Distinction Rebellion

Shooting Times & Country|November 27, 2019

Distinction Rebellion
Richard Negus visits one of London’s most glitzy postcodes to eat at a restaurant that’s wholly committed to the concept of hunter-gathering
Richard Negus

The somewhat prestigious surroundings of High Street Kensington may not be at the top of your list of likely locations for an uprising. However, if you turn left out of the tube station and scurry past the gaudy chain restaurants and endless array of luxury clothing brand emporiums, you are on your way to a revolutionary hotbed.

Stop and take a sharp left when you reach number 277. Slip between two terracotta troughs of perfectly clipped box balls and scarlet geraniums. Step under the grey awning that slants down from the original glass signage reading ‘Il Portico — founded in 1967’.

As you walk through the door your senses detect the most delicious aromas of Italy. Slow-cooked wild boar ragu mingles with garlic. The earthy tang of chestnuts unites with butter-basted partridge. Caramelising muntjac loin partners with the tartness of blackberries. Astringent capers blend with roasting rabbit.

This is the epicurian epicentre of a rebellion. A rebellion against the seemingly unstoppable juggernaut of vegan propaganda. It resists modern squeamishness and voices its dissent against mass-produced mush and shooting’s own muddle. The revolution is here, it is wild and sincere and its leader is called James.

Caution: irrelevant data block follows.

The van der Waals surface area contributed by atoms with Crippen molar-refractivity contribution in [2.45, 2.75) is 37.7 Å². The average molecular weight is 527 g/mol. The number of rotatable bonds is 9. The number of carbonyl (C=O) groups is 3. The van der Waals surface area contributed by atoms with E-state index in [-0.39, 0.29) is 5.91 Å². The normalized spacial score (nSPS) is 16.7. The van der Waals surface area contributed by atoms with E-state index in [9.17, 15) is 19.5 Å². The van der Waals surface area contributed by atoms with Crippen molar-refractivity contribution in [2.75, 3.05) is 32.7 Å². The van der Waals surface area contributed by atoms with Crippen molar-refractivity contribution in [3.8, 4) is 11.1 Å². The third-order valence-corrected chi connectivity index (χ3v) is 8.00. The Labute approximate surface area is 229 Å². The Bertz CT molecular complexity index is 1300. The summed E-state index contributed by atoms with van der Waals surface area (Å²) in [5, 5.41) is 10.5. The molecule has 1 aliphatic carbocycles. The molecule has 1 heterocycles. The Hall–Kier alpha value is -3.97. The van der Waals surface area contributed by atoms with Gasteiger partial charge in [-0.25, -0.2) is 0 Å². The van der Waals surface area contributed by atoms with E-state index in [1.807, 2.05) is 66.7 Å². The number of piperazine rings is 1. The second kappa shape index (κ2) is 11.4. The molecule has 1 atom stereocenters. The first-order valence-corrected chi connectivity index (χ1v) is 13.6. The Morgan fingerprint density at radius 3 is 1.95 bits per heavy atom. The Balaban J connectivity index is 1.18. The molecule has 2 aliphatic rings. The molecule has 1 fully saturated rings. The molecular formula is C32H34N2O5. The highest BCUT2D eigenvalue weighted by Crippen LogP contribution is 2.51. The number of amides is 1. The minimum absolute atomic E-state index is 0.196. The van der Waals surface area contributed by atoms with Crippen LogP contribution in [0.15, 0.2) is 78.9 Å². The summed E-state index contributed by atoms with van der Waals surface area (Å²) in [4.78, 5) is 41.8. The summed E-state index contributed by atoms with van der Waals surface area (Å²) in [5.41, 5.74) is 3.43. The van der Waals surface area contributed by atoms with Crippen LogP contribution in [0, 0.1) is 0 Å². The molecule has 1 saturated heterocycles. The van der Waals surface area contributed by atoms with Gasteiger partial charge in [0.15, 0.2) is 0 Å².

Handed down

James Chiavarini is a stalker, forager, wildfowler and game Shot. He is also a hugely witty, bright and garrulous restaurateur, the owner of Il Portico, which claims to be the oldest family-owned restaurant in London. When James’s parents came to England from northern Italy in the late 1950s, they were determined that their children would benefit from the level of education found in Britain, far removed from the scant one they had received in their rural home region.

James’s family ate what they shot, fished for, foraged or trapped. The game on their plates, the fungi on their polenta or the boar hams that slowly cured in their barn were only there thanks to their prowess as hunter-gatherers. It is this ethos of wild food, of provenance and delight in eating and serving what you forage, shoot or catch that still pervades Il Portico.

It is an ethos that James isn’t just passionate about, the Londoner is messianic: “For the past two million years hominids have been hunter-gatherers. We developed as a species to eat wild food. In the past 30 years or so a handful of people succeeded in gaining access to the media and tried to change history, claiming that we should be eating solely a plant-based diet.

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November 27, 2019